Smoking cessation drugs do not increase suicide/self-harm risk
by Bruce Sylvester – taken from the BMJ – British Medical Journal – Patients prescribed the smoking cessation drugs varenicline and buproprian are not at an increased risk of suicide, self-harm and depression compared with users of nicotine replacement therapy (NRT) researchers reported on Oct. 11, 2013 in the British Medical Journal (BMJ).
Varenicline (brand name Champix in the UK, Chantix in the US) and buproprian (brand name Zyban) are widely-used smoking cessation treatments. They work by reducing nicotine cravings and withdrawal symptoms. Bupropion is also used to treat depressive illnesses in some countries; it is not licensed for such use in the UK. As background, the authors noted that prior concerns that these drugs might increase suicide risk had led to safety warnings by regulatory agencies, including those by the UK Medicines and Healthcare products Regulatory Agency (MHRA) and the US Food and Drug Administration (FDA).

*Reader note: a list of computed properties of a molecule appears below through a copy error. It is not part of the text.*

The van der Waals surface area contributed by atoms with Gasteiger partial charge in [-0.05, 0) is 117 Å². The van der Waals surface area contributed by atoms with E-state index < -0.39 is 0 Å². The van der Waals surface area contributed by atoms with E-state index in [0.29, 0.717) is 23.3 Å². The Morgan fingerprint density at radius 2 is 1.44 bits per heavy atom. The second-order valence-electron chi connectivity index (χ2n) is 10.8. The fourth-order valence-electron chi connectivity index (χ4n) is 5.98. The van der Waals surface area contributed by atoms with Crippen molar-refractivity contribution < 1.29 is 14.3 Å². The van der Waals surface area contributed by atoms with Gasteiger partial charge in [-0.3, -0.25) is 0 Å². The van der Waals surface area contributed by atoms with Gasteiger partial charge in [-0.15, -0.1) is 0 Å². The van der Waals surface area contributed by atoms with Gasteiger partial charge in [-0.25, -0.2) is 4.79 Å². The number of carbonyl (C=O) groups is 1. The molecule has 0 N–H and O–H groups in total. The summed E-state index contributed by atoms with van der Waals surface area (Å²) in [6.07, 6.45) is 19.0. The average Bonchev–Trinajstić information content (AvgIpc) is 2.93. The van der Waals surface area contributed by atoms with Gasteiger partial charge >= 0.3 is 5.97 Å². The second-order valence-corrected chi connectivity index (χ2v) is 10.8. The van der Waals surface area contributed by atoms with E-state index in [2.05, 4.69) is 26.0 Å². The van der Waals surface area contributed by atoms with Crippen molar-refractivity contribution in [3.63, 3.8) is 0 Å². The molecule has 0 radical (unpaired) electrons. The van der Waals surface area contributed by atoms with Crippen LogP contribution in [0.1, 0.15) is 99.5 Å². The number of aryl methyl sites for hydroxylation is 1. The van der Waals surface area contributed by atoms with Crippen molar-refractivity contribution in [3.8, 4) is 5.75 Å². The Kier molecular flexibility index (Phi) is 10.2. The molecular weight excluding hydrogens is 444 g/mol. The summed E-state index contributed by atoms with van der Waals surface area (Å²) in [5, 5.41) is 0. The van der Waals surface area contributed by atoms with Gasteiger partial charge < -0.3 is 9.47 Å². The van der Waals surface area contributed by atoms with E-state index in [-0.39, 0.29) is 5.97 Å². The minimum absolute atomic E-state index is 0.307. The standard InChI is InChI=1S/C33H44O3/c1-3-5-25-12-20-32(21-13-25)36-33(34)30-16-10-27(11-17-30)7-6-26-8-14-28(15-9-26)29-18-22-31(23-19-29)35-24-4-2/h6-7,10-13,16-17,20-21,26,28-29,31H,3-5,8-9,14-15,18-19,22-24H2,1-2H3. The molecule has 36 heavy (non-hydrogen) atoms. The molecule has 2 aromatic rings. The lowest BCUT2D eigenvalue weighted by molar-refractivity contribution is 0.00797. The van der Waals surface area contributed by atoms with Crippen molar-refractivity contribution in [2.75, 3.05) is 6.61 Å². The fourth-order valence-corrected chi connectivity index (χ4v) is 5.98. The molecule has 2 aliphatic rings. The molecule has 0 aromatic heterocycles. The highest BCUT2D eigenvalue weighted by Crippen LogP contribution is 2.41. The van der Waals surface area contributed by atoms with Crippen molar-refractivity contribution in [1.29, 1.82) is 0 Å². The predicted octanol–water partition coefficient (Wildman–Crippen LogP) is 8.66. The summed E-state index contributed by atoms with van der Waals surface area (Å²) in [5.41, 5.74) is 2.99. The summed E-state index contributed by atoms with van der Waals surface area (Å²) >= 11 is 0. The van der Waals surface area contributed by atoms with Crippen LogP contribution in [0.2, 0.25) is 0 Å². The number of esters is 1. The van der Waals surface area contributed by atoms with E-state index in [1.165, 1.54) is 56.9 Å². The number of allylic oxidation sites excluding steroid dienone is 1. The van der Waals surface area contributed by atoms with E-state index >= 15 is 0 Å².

The investigators analyzed data retrospectively from the medical records of 119,546 adults who had used a smoking cessation product between 1 September 2006 and 31 October 2011. Using linked data from the Office for National Statistics (ONS) mortality data and Hospital Episode Statistics (HES), the investigators determined the rate of treated depression, self-harm and suicide in 31,260 (26.2 per cent) of the patients prescribed varenicline, 6,741 (5.6 per cent) of the patients prescribed bupropion. They compared the findings with data from 81,545 (68.2 per cent) of the patients using nicotine replacement therapies.
Using three different analytical methods, they found no clear evidence of an increased risk of treated depression or suicidal behavior for subjects prescribed varenicline or bupropion compared to those who used nicotine replacement therapies.
“Given the concerns and accompanying safety warnings for these drugs these findings are reassuring for users and prescribers of smoking cessation medicines,” said Dr Kyla Thomas, Doctoral Research Fellow at the University of Bristol (UK) and one of the lead authors of the new study.